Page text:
Personally, I think they should forget about fining people for walking between cars and just remove the safety chains and hand rails. How exciting would it become to watch some one walking from one car to another while moving?

    Also, we must fine motormen and motorwomen who have failed to master smooth braking techniques. I object to being violented jerked into a station.

  7. #37
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    Subways begin getting video security system


    September 23, 2005

    (AP) — A Manhattan security company on Friday said it started installing a subway video surveillance system in a pilot project for the New York City Police Department.

    The news sent shares of MSGI Security Solutions Inc. up $1.93, or 42.5%, to $6.47 on the Nasdaq, where it was the top percentage gainer in the morning session. The stock has traded in a range of $4.02 to $10.20 in the past 52 weeks.

    The surveillance system features covert wireless video surveillance aimed at observing criminal activity underground, MSGI said.

    Police officials will use the new system over the next 60 days to monitor subway platforms at undisclosed locations throughout Manhattan that were selected based on historical crime statistics. The system has already been deployed in three subway stops and led to two arrests within the first hour of operation, MSGI said.

    New York City police also will use the system to combat terrorism in high-profile areas, the company said.

    The pilot project with MSGI comes a month after New York's Metropolitan Transportation Authority awarded Lockheed Martin Corp. a $212 million contract to build a surveillance system for the city's subway and bus lines and two major commuter rail lines.

    The MTA's deal with Lockheed followed the July 7 London subway bombings, which killed 52 people.

    Spokesmen for MSGI and the NYPD were not immediately available to comment on where the new surveillance system would be deployed.


    ©Copyright 2005 Associated Press.

  8. #38

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    Here's what needs to be done with the NYC subway:



    Theres all this talk about connecting JFK, have we all forgotten about LGA?

    Most importantly it provides a cross town connection above 50th street, it would act as a huge stimulus for upper Manhattan.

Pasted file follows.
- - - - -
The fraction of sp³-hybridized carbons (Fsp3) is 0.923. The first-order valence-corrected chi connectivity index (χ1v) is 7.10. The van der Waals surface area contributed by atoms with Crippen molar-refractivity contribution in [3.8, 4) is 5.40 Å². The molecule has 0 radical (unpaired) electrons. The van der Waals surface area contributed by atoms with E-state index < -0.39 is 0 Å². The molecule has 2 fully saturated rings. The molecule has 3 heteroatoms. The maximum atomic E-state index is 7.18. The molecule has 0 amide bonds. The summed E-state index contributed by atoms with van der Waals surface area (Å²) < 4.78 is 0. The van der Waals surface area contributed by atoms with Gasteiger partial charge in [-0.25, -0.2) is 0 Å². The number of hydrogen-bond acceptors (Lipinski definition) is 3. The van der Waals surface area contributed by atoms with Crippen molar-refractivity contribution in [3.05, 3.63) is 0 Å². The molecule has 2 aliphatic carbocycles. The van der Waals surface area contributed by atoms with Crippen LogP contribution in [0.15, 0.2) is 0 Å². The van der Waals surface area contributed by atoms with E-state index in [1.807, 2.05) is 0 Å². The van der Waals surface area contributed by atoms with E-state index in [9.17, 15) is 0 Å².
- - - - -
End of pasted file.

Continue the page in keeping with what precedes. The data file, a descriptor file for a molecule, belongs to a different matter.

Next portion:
9. #39
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    ^ I think thats a terrefic idea! A new line that connects to all major stops that connects many other subway lines. Especially LGA. This plan I will put first than the second subway avenue.

    I am assuming they will have to dig out a new tunnel. But this is really important. IMO.

  10. #40
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    Quote Originally Posted by TonyO



    New York City Transit spokesman Charles Seaton said the MetroCards have expiration dates because they deteriorate over time.
    Which doesn't explain why BART cards, using the same technology, never expire. I have saved BART cards for up to six years, gone back to SF and used the value still held on the card. Plus the remaining value is always printed on the card, like DC METRO. So there.

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    ^ I don't find the expiration to be a problem; when I re-fill the card the machine tells me if it is set to expire and easily transfers the balance to a new card.

  12. #42

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    125th St definately needs a crosstown rail line.

    As for LGA service though, I'm thinking the MTA should just say **** you to Astoria and extend the Astoria line to LGA, and maybe even on to JFK after that.

    If not that, then perhaps the Port Authority can extend the Airtrain to LGA from Jamaica. Have a branch to the LIRR Flushing Main St station too so the PW line has an airport connection.

    Also, continue the line to the planned LIRR Sunnyside station, and then to the underground trolley terminal at 59th and 2nd Av in Manhattan.

  13. #43

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    Quote Originally Posted by Stern
    Here's what needs to be done with the NYC subway:



    Theres all this talk about connecting JFK, have we all forgotten about LGA?

    Most importantly it provides a cross town connection above 50th street, it would act as a huge stimulus for upper Manhattan.

    I love it. The 125th St segment could be done concurrently with the 2nd Av Subway which is slated to end at 125st/Lex Ave. Nice use of the Hell Gate and Triboro Bridge. If the Grand Central Parkway were used from the Hell Gate viaduct to LGA and beyond the NIMBYs would shut up. I was also thinking of how we could use a new upper deck on that bridge for an N extension to the Bronx. The LIC Business District and the Hunts Point Hub in the Bronx would greatly benefit from a cross-boro service. Any thoughts on that?

  14. #44

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    I also was thinking of subway service via the Hell Gate, but then I figured it'd work nearly as well with the commuter rail belt idea that I had(from Bay Ridge to Astoria, and then over the Hell Gate and to New Rochelle). Open all the old stops and some news ones, and have full time city ticket($2.50).....or metrocard for this "commuter rail line"(basically, it can't be an actual subway because the line is used by NYA, CSX, and Amtrak, but I guess it can still be part of the metrocard system, kind of like Staten Island Railway).

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    I think Stern's idea is a interesting alternative, but "subway" or "subway extension" just doesn't cut is as a airport link. Airport trains need to be design to provide seating, luggage storage areas and on-ging good and accurate airport info. The subway is not and has never been an alternative and can't be considered one for the future.